And the Simple Girl Buys What She’s Told to Buy

The Mall of America is holding a contest for a “Writer-in-Residence.” I’m  fairly certain that my published remarks about the place disqualify me.

Not that I think any writer should accept the position. Sure, it would be an easy way to make $2,500 (plus a $400 gift card to “buy food and drinks” in the food court!) in an industry that generally seems more interested in ripping your soul from your body. But that’s just it. The MOA wants to rip out a little more of that soul in the name of a marketing scheme.

Make no mistake. $2,500 would be nice, and for a writer that sum often goes a long way. But it is hardly the “generous honorarium” the MOA claims it to be. For in order to be awarded the position, said writer must agree that their work “must not be inaccurate, derogatory, incompatible with, inconsistent with, or otherwise contradictory to the Mall of America’s desired presentation of the Mall or the patrons, tenants, licensees, invitees, or employees of the Mall.” Oh, is that all? There’s plenty of space for serious art within the structures of corporate mandates. That’s why all the best writers are sponsored by Wal-Mart.

And what will this lucky writer do during his residency? Why, immerse himself in the “atmosphere” of the mall, of course. You know, for “inspiration.” But also, he’ll be spending a “minimum” of 4 hours each day at his desk while mall patrons gawk at the curious, endangered breed of half-human on display there. “Look, Johnny, a writer in their natural habitat!” And on a large monitor outside their cage will be displayed their work in “almost-real time.” Why almost? Why, because a commissar of MOA propaganda (er, I mean, a marketing rep) will be actively vetting everything being written. Can’t let the monkeys eat their own shit in front of the paying public, now, can we?

All this seems entirely consistent with what I learned of the MOA during my visit there. I was lured there by a great hotel rate I found online on a night I decided not to spend outside. Clearly subsidized by the mall, I woke up to the site of the concrete behemoth in the near distance . . . just a short excursion across a parking lot, and I too could experience the wonder of a galleria essentially comprised of the same stores that malls across America have– only bigger, and with a freaking theme park inside! And just look at My logo, it called out across the sea of asphalt between us. 128 stars above a red, white, and blue streamer. What red-blooded patriot dares turn his back on Me?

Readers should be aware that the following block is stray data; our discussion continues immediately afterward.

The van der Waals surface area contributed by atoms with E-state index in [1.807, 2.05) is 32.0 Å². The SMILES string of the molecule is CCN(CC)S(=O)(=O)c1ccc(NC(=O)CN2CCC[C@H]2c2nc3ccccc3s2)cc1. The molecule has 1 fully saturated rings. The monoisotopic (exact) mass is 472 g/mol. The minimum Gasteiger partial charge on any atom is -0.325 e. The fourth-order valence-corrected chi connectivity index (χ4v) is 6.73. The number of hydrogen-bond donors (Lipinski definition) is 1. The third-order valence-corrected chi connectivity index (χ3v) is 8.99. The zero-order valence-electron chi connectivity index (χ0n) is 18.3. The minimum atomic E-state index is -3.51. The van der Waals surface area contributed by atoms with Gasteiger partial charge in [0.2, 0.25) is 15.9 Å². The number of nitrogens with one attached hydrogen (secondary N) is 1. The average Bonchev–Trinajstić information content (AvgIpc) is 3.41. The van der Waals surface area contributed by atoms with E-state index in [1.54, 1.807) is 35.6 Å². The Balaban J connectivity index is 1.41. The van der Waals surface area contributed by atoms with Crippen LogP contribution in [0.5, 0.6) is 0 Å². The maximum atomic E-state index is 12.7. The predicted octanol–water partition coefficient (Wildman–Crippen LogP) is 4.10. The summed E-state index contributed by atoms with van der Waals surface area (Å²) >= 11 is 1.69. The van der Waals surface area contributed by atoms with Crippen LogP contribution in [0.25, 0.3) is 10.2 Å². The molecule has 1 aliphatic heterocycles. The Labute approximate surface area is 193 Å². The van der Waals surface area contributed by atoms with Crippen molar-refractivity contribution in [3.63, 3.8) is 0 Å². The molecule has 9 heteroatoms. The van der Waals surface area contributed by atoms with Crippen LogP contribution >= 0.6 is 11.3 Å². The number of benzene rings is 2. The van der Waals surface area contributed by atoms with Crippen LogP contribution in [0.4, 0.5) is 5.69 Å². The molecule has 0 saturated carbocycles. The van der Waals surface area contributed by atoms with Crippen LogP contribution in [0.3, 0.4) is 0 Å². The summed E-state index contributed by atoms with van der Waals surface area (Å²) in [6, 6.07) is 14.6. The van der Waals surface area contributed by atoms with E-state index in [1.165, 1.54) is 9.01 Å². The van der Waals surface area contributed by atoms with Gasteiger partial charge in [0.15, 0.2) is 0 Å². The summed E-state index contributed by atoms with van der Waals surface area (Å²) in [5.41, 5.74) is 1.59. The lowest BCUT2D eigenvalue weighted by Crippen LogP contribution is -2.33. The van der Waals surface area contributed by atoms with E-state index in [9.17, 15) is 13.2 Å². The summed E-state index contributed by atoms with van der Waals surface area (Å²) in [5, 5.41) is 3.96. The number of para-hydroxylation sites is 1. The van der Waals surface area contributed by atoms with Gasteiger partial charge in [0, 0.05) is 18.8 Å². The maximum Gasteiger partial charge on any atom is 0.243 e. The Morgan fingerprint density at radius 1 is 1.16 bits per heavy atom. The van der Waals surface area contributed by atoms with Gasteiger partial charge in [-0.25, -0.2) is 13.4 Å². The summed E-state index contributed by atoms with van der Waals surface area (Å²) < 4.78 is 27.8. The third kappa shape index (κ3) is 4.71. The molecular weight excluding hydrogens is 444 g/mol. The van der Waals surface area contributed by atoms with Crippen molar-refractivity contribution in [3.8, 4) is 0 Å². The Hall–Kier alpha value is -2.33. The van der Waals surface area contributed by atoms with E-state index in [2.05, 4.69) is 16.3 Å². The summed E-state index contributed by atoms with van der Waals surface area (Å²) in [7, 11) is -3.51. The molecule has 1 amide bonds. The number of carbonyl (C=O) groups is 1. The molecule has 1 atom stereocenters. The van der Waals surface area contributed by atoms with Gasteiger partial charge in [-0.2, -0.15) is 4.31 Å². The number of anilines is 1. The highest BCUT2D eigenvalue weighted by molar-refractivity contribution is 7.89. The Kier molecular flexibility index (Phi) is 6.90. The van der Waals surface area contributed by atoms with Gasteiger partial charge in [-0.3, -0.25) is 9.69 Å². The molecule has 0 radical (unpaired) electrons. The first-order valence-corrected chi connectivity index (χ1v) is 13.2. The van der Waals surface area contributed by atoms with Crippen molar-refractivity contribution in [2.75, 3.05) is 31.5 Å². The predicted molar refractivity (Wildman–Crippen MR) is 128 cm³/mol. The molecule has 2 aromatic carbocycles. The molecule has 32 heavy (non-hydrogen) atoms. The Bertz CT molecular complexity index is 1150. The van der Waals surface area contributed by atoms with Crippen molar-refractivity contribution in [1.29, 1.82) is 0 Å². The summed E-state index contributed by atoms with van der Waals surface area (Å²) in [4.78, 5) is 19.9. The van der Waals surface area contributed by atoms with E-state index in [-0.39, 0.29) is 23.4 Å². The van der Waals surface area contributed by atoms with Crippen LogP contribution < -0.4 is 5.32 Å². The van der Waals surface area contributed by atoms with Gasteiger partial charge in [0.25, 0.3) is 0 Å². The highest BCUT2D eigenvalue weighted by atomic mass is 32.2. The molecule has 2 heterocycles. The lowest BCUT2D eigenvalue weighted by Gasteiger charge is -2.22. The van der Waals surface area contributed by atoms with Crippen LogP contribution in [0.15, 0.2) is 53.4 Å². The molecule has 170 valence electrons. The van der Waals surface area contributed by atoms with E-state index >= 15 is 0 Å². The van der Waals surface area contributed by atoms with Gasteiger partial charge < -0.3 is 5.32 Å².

Not this one, as it turned out. Though I suspect it thinks me a heretic still.

Sure, I initially resisted the urge to go to what I would soon call “the Hagia Sofia of American mega-malls– a cathedral of consumption” because, well, I pretty much hate all malls, and this one promised to be particularly obnoxious to my better senses. But I ultimately convinced myself that objectivity and a self-imposed charge to investigate America in all the corners I came upon demanded I not dismiss this most American of places out of hand. And so I went. And I gave it full shrift. And it only crystallized my view of it. It is capitalism personified. Its pretense of exceptionalism barely obscures its ravenous appetite for pointless spending. And its victims are the easiest marks for its elaborate, communal con: men and women who think they’re experiencing something special because of a blissful ignorance of the truly distinctive, for whom success is a trunk-full of crap they already have twelve of.

But oh, what choices for dinner! Shall we eat shrimp harvested by a movie character, a facsimile of a cheeseburger a rock star crooned about, or a lava cake served next to a fake volcano? Let’s go back and see what that writer thinks is the most authentic experience. I always wanted to know which Sysco truck Walt Whitman preferred his meals from!

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